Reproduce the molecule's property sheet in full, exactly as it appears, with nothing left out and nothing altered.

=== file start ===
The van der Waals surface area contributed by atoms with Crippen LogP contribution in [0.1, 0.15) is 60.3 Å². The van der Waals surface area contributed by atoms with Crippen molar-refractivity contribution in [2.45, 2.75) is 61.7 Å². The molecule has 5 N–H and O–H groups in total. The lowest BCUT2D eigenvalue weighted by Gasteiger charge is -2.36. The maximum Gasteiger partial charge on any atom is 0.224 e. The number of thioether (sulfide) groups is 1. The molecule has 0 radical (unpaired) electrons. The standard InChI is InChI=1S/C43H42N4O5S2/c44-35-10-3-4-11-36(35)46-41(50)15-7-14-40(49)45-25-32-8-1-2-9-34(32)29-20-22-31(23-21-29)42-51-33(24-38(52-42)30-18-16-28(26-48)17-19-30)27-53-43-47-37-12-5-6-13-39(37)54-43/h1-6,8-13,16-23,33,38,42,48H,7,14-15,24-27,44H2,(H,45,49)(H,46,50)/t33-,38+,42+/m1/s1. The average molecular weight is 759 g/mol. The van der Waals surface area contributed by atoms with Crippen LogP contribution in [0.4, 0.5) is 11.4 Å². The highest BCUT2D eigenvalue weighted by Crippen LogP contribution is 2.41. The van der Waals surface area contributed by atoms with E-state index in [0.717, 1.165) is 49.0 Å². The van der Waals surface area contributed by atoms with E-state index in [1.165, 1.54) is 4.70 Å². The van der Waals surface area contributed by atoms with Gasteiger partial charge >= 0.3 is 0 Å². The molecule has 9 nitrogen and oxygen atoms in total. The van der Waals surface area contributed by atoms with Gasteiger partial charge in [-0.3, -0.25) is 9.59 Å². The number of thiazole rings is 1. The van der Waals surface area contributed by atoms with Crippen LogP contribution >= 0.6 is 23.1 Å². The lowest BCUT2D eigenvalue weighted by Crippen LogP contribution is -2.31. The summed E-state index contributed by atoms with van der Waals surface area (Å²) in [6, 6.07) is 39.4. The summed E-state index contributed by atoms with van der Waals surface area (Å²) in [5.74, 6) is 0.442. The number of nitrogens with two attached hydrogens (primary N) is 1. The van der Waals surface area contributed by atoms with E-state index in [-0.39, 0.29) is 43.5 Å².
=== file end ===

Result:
The van der Waals surface area contributed by atoms with Crippen LogP contribution in [0.1, 0.15) is 60.3 Å². The van der Waals surface area contributed by atoms with Crippen molar-refractivity contribution in [2.45, 2.75) is 61.7 Å². The molecule has 5 N–H and O–H groups in total. The lowest BCUT2D eigenvalue weighted by Gasteiger charge is -2.36. The maximum Gasteiger partial charge on any atom is 0.224 e. The number of thioether (sulfide) groups is 1. The molecule has 0 radical (unpaired) electrons. The standard InChI is InChI=1S/C43H42N4O5S2/c44-35-10-3-4-11-36(35)46-41(50)15-7-14-40(49)45-25-32-8-1-2-9-34(32)29-20-22-31(23-21-29)42-51-33(24-38(52-42)30-18-16-28(26-48)17-19-30)27-53-43-47-37-12-5-6-13-39(37)54-43/h1-6,8-13,16-23,33,38,42,48H,7,14-15,24-27,44H2,(H,45,49)(H,46,50)/t33-,38+,42+/m1/s1. The average molecular weight is 759 g/mol. The van der Waals surface area contributed by atoms with Crippen LogP contribution in [0.4, 0.5) is 11.4 Å². The highest BCUT2D eigenvalue weighted by Crippen LogP contribution is 2.41. The van der Waals surface area contributed by atoms with E-state index in [0.717, 1.165) is 49.0 Å². The van der Waals surface area contributed by atoms with E-state index in [1.165, 1.54) is 4.70 Å². The van der Waals surface area contributed by atoms with Gasteiger partial charge >= 0.3 is 0 Å². The molecule has 9 nitrogen and oxygen atoms in total. The van der Waals surface area contributed by atoms with Gasteiger partial charge in [-0.3, -0.25) is 9.59 Å². The number of thiazole rings is 1. The van der Waals surface area contributed by atoms with Crippen LogP contribution >= 0.6 is 23.1 Å². The lowest BCUT2D eigenvalue weighted by Crippen LogP contribution is -2.31. The summed E-state index contributed by atoms with van der Waals surface area (Å²) in [6, 6.07) is 39.4. The summed E-state index contributed by atoms with van der Waals surface area (Å²) in [5.74, 6) is 0.442. The number of nitrogens with two attached hydrogens (primary N) is 1. The van der Waals surface area contributed by atoms with E-state index in [-0.39, 0.29) is 43.5 Å².